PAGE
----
Corporate communicators represent an organization to the media, employees and stakeholder groups. Functions vary by the size of the organization and specific duties will depend on the position of the corporate communicator. An undergraduate degree in journalism, public relations or communications is usually required for corporate communications positions. Some corporate communication management jobs may require an advanced degree. In general, corporate communicators need to write well, think strategically and enjoy working with people.
Representing the organization to the media is a well known duty of a corporate communicator. Specific jobs include drafting press releases, responding to media inquires and pitching stories to journalists. Corporate communicators must also train and work with other corporate spokespersons, which usually includes the CEO, board members or other issue experts, to deliver effective media interviews. Journalists may start seeking information from the corporate communications department, but ultimately, they will want to hear from the individuals at the heart of the story.
Effective corporate communicators know that experiencing an organizational crisis is a matter of "when," not "if." Another duty of a corporate communicator is preparing a crisis communication plan. A crisis communication plan identifies a company spokesperson, outlines logistics to handle increased media requests and plans to help any victims or injured parties and treat them with respect and empathy. Although planning starts with corporate communications, an effective plan covers all aspects of the organization from management to entry-level employees. Finally, successful corporate communicators work with management to monitor any potential crisis issues and take action to prevent a crisis or minimize its impact.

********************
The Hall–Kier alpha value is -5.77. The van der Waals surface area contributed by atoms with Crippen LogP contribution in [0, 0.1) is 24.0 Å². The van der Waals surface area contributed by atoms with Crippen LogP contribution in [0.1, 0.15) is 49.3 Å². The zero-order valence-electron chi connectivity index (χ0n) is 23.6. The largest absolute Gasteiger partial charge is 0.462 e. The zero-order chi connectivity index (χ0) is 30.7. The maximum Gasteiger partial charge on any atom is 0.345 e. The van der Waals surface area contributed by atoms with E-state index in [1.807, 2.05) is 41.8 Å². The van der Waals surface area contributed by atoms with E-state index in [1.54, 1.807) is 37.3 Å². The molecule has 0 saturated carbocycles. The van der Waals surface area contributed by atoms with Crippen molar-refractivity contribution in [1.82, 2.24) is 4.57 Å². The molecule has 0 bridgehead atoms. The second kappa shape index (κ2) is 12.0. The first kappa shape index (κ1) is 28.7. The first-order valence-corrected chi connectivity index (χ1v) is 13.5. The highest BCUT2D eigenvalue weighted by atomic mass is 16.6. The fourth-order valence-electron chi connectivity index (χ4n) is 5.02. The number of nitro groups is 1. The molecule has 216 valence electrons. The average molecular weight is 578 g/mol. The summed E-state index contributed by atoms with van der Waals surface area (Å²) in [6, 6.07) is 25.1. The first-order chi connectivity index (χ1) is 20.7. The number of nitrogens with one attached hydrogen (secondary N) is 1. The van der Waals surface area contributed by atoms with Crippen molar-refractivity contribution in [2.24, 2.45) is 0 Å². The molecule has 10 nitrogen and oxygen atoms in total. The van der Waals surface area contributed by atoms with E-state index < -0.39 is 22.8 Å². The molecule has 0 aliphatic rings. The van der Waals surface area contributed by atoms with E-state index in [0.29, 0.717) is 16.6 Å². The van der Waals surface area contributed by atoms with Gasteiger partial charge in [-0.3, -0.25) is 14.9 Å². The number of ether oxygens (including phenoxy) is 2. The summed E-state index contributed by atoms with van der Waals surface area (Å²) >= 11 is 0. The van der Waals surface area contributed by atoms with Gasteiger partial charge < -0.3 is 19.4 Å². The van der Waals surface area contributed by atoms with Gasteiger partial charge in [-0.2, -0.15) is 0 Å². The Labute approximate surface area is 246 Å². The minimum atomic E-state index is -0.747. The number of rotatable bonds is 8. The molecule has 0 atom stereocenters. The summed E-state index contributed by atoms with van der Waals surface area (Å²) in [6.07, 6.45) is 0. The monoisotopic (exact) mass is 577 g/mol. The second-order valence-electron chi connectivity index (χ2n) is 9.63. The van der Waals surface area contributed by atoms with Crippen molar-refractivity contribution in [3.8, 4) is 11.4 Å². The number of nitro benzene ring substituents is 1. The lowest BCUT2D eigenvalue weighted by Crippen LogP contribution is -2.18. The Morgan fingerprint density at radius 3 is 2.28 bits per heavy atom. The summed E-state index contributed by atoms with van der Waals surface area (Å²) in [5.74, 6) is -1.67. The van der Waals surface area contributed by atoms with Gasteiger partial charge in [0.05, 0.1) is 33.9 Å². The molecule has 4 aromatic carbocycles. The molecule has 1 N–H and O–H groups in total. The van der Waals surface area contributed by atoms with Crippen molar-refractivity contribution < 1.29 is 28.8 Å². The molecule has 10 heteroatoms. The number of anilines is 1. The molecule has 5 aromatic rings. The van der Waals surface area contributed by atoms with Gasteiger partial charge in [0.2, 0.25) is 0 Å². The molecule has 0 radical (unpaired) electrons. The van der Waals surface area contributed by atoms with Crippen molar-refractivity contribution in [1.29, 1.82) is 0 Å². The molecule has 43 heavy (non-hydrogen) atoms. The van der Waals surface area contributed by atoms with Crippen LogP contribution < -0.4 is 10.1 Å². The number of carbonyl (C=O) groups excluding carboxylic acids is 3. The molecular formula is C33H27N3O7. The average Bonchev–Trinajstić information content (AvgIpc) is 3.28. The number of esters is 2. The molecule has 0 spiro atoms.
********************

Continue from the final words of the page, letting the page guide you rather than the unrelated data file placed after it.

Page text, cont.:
Employee Relations and Communications
Corporate communicators also explain organizational messages, usually from management, to all levels of employees. Specific communication tasks can be simple such using email to announce an upcoming company party. Or, messages might be complicated, such the unveiling of a change in allowable sick days, and require persuasive communication techniques and multiple mediums such as drafting a speech for the CEO, newsletter articles or a website question and answer page. Corporate communicators may also be responsible for ensuring employee feedback reaches upper management.
Representing the organization to stakeholder groups is another duty of corporate communicators. Stakeholders are groups who can be impacted by an organization's actions. Examples include investors, a board of directors, lenders and community groups. Specific duties of a corporate communicator include identifying and crafting organizational messages for each stakeholder groups, drafting and producing an annual report and preparing speeches or presentations for a CEO to use during board meetings or community events.